NLP is a broad term which contains many types of question and challenges such as – language detection, Part-of-Speech tagging, relation extraction, named entity recognition, OCR, speech recognition, sentiment extraction and many more.
There are of course, several Python libraries which try to tackle some of those problems. This post aims to provide a short overview of those packages.
Probably the oldest and the most known package in this area. Started in 2001 in Penn State Computer Science department the Natural Language Toolkit aims to support scientific research. Last stable release was released at the beginning of April, so the project is live and develops all the time.
The NLTK package includes wide variety of modules including – text tokenization, pos tagging, text classification, sentiment analysis, etc.
The downside of this package is that it is many times ungainly, heavy, complicated. It is more of academic level than on industry level. If you have lot’s of text to analyze, specially if it is complicated, expect it to run for ages.
Possibly NLTK strongest competitor with the goal of creating production level code.
Main capabilities include tokenizing, tagging, parsing, entity recognition and pattern matching. For now only supports English and German.
It is faster and suits more to industrial needs, but the community is still small comparing to NLTK and the features are also behind.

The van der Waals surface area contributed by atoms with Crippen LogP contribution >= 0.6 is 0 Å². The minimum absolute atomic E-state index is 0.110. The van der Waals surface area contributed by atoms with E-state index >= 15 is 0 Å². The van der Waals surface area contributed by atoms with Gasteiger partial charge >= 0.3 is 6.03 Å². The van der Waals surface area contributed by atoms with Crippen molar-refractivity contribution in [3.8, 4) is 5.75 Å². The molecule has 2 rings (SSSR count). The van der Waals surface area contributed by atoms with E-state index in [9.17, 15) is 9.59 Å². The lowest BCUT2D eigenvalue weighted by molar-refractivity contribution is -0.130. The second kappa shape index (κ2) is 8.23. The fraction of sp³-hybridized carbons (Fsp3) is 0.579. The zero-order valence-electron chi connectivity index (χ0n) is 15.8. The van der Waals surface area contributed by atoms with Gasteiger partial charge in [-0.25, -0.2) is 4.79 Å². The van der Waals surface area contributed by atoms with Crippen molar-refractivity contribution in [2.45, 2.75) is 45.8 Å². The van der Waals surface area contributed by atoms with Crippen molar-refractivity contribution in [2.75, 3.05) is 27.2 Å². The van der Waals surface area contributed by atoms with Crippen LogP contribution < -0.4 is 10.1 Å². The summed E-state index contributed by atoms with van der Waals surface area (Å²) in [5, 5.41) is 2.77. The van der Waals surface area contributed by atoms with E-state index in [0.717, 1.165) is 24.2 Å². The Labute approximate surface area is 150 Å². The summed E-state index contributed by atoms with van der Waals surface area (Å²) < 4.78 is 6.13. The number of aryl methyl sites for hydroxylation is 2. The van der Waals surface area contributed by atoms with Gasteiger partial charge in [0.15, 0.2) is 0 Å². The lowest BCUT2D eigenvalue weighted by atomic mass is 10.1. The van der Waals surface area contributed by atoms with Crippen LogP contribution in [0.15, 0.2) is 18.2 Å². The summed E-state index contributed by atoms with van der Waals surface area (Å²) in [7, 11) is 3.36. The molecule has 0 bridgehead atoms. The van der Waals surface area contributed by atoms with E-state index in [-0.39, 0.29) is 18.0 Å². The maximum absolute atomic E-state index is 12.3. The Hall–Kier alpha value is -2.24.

‘Topic modelling for humans”
Implements top notch algorithms focusing on topic modeling, documents ranking and significant terms identification, e.g. – tf-idf, word2vec, doc2vec, latent Dirichlet allocation (LDA), latent semantic analysis (LSA). Some of the algorithms can be run in a distributed manner.
Uses NumPy and SciPy for efficient processing.
While NLTK old the philosophy of “one package rule them all”. LDIG does one thing – language detection for short text, i.e n-grams distribution are based on twitter and meant to analyze texts with at least 3 words. Rather then relatively short texts.
They 99.1% accuracy over 17 languages. From my experience the accuracy with ldig was a bit lower (around 80%). However, still relatively good specially for Latin languages.
Scikit-learn is one of the biggest machine learning pacakges in Python. As NLP is one application of machine learning it features also specific modules to deal with text. So once you know the mathematical background of the algorithm you want to use you can use scikit-learn implementation.
Text feature extraction – http://scikit-learn.org/stable/modules/feature_extraction.html#text-feature-extraction